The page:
The Ayrton Senna documentary is now available for purchase on DVD in North America (finally!). Davin reviewed this movie here at StartingGrid during its theatrical release. While I agree with all the criticisms Davin had about the film overlooking Senna’s exploits in the lesser formulas and particularly Senna’s input in the development of the Honda/Acura NSX (a car equal to the Ford GT40 for its impact on the established exotic car makers), I cannot give this film anything less than an enthusiastic “two thumbs up”. What can I say?
Ayrton Senna is my hero and will always be the best driver that ever was to me. The Senna documentary is a great piece of film making that will hopefully share Ayrton’s Promethean driving talent with generations to come.
Let’s commemorate his memory with some pictures my friend Alan Dahl shot at Imola in 1994. Alan was there visiting an autocross friend who found himself working for Scuderia Ferrari as a computer programmer (talk about a dream job! “I’m a programmer for the Ferrari F1 team, you?”). I’ve shared some of Alan’s work before.
That lede photo may be one of the last ever taken of Senna. It appears to show the end of lap 6 (the first 5 laps were run under caution – behind the safety car) where Senna is powering out of Variente Bassa onto the starting line straight under full throttle ahead of Michael Schumacher and Gerhard Berger. He would reach nearly 200 miles per hour before the mechanical failure happened that pitched him off the track into a fatal crash at the Tamburello corner.
I was watching this race on television and remained hopeful that Senna was merely injured. According to Alan, that Senna was gravely injured was not evident at the track; they only found out when they got home and read the RAI teletext. The helicopter that landed on the track was out of view of most fans and the track hospital’s helicopter (visible in the photo below) did not move.
The ripples of Senna’s passing were immediate; I cried my eyes out and Ferrari pulled an emotionally distraught Gerhard Berger (a close friend of Senna’s) from his perfectly functional race car with the plausible deniability protecting excuse of “suspension damage” while Gerhard was in a podium finishing position. Berger’s teammate that day was Ferrari test driver Nicola Larini, who was filling in for Jean Alesi. Larini had extensive experience testing the Ferrari F1 car at Imola and knew the track better than anyone. Nicola Larini would finish second, the only podium finish of his F1 career.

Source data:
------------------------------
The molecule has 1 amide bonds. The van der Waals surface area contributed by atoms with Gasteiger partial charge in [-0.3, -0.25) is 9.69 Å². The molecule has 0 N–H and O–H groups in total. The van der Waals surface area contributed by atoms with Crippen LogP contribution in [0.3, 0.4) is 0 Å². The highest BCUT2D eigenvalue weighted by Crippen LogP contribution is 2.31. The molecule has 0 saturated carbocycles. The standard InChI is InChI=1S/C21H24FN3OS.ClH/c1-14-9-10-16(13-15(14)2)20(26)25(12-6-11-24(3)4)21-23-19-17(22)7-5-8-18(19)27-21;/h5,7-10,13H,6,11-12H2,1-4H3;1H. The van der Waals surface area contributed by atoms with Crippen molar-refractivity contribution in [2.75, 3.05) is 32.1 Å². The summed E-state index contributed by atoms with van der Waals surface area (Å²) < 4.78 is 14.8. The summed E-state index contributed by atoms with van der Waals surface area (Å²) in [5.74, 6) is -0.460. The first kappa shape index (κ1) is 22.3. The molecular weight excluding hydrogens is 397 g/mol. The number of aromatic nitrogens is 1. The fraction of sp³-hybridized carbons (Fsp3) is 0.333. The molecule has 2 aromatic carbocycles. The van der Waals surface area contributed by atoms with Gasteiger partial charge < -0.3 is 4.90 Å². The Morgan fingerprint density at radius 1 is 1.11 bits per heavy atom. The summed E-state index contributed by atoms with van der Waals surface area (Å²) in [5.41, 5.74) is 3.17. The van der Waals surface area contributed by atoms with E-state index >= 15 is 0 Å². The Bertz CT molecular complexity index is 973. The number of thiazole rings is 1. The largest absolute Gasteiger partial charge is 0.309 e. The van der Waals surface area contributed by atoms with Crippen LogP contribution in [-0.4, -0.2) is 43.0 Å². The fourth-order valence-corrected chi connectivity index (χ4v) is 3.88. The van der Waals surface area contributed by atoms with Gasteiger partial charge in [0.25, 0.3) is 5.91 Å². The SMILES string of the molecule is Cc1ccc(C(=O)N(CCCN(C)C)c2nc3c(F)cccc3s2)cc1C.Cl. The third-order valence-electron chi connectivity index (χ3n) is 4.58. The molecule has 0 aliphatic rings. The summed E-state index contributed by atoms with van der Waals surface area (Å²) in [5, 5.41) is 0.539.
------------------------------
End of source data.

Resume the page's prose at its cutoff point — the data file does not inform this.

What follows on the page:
The race would eventually be won by Michael Schumacher who said he, “couldn’t feel satisfied, couldn’t feel happy” about the victory. This was Formula 1’s darkest day in the modern era. The drivers and fans all felt secure in the technology of the cars to protect the drivers. Senna’s crash was a shocking slap of the reality of the danger posed by driving a racing car at nearly 200 miles per hour.
Racing safety has improved markedly since Senna’s crash. While Senna hated the speed limiting chicanes added to classic race tracks in an effort to limit speeds (and is spitting from heaven at the thought of any chicane being named for him), he did appreciate the need to protect racing drivers as much as possible. While the HANS device I wear in my LeMons car may not have prevented Senna’s death, it has saved many drivers’ lives, which Ayrton Senna would be highly supportive of.
If you are a racing fan, like the NSX, or appreciate the passionate pursuit of a man’s dream buy a copy of Senna. When anyone asks you why racing or wrenching on your project car is important to you, hand then this DVD.